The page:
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the possibilities of evaporation within Signal Service shelters over the whole country for an average wind velocity.

Daily evaporation=3[ 1.96 pw+43.9(Pwpa)]

His results in this respect are platted on chart No. VI of the Monthly Weather Review, September, 1888, and show that the total annual depth of evaporation has its maximum of over 90 inches in southern Arizona, California, and New Mexico, whence it diminishes to a minimum of 20 inches annually in the northwest corner of the State of Washington and thence eastward to Maine. These figures, like his formula, take no account of the wind, because within the Signal Service shelters the wind is reduced to a velocity far less than that in the open air. These figures, therefore, represent the evaporation in open air only when there is no wind above some small limit-say 6 miles per hour but may be adapted to strong winds by the use of the figures given in the first paragraph of this section.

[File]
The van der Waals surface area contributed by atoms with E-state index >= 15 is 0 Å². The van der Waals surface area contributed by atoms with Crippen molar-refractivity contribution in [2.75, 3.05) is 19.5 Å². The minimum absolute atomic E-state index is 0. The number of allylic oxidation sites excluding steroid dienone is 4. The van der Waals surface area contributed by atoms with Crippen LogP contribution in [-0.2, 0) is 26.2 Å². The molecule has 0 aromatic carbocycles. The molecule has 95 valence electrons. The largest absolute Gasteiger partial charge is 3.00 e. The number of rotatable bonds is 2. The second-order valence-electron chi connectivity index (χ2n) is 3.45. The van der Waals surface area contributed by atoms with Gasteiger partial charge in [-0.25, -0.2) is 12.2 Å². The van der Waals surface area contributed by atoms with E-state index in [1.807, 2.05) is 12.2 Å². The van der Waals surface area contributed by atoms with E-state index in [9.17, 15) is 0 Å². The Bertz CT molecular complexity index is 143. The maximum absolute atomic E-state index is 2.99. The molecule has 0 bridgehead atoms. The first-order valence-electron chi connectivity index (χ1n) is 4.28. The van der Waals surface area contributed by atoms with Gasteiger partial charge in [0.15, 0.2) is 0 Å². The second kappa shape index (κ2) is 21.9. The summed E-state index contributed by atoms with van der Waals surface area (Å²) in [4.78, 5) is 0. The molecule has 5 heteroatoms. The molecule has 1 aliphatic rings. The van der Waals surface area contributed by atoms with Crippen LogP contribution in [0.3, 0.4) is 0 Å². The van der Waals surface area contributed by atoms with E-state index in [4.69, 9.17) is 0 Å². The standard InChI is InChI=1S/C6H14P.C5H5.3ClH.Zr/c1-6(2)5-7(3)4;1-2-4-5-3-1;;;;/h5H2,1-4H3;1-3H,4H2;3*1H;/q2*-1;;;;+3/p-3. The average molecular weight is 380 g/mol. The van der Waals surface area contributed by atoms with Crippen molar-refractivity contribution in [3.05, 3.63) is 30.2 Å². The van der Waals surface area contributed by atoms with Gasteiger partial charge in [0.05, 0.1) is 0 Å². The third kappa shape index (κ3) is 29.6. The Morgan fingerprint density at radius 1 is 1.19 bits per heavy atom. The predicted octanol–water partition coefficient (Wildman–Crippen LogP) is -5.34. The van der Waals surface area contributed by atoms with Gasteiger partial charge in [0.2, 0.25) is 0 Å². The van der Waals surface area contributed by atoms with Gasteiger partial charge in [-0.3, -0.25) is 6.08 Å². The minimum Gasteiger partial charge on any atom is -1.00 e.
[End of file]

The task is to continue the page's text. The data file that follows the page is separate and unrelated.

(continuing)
The general effect of cultivation is to pulverize the upper soil; this protects the capillary roots from surface exposure, it breaks up the capillary outlets of the moisture in the soil, checks the natural evaporation that goes on at the surface, and thus preserves the water within the soil for the use of the plants. Dr. E. L. Sturtevant's observations show that the extent to which the water is thus conserved by cultivation during the months from May to September, ? 1885, at Geneva, N. Y., may be thus expressed: With a rainfall of 14.42 inches the cultivated soil evaporated 1.4 inches less than the uncultivated naked soil and 2.25 inches less than the soil covered with sod. In other words, the efficiency of the soil to retain useful water is increased by cultivation to an extent equivalent to 10 per cent of the rainfall. If the capillary connections between the soil in the neighborhood of the roots and the supply of moisture lower down be broken no supply of moisture can come up from below, but if the soil be well rolled the compacting will aid the capillary attraction and the plants will secure moisture from below. Again, when weeds are allowed to grow freely the injury to the crops is not due to robbing the soil of nutrition nor to their shading the ground, but principally to their robbing the soil of its moisture. Those who can with impunity allow weeds to grow must have soils containing an excessive moisture, which they thus get rid of, while those who have a comparatively dry soil must destroy the weeds in order to reserve moisture for the use of their crops. (Agr. Sci., Vol. I, p. 216.)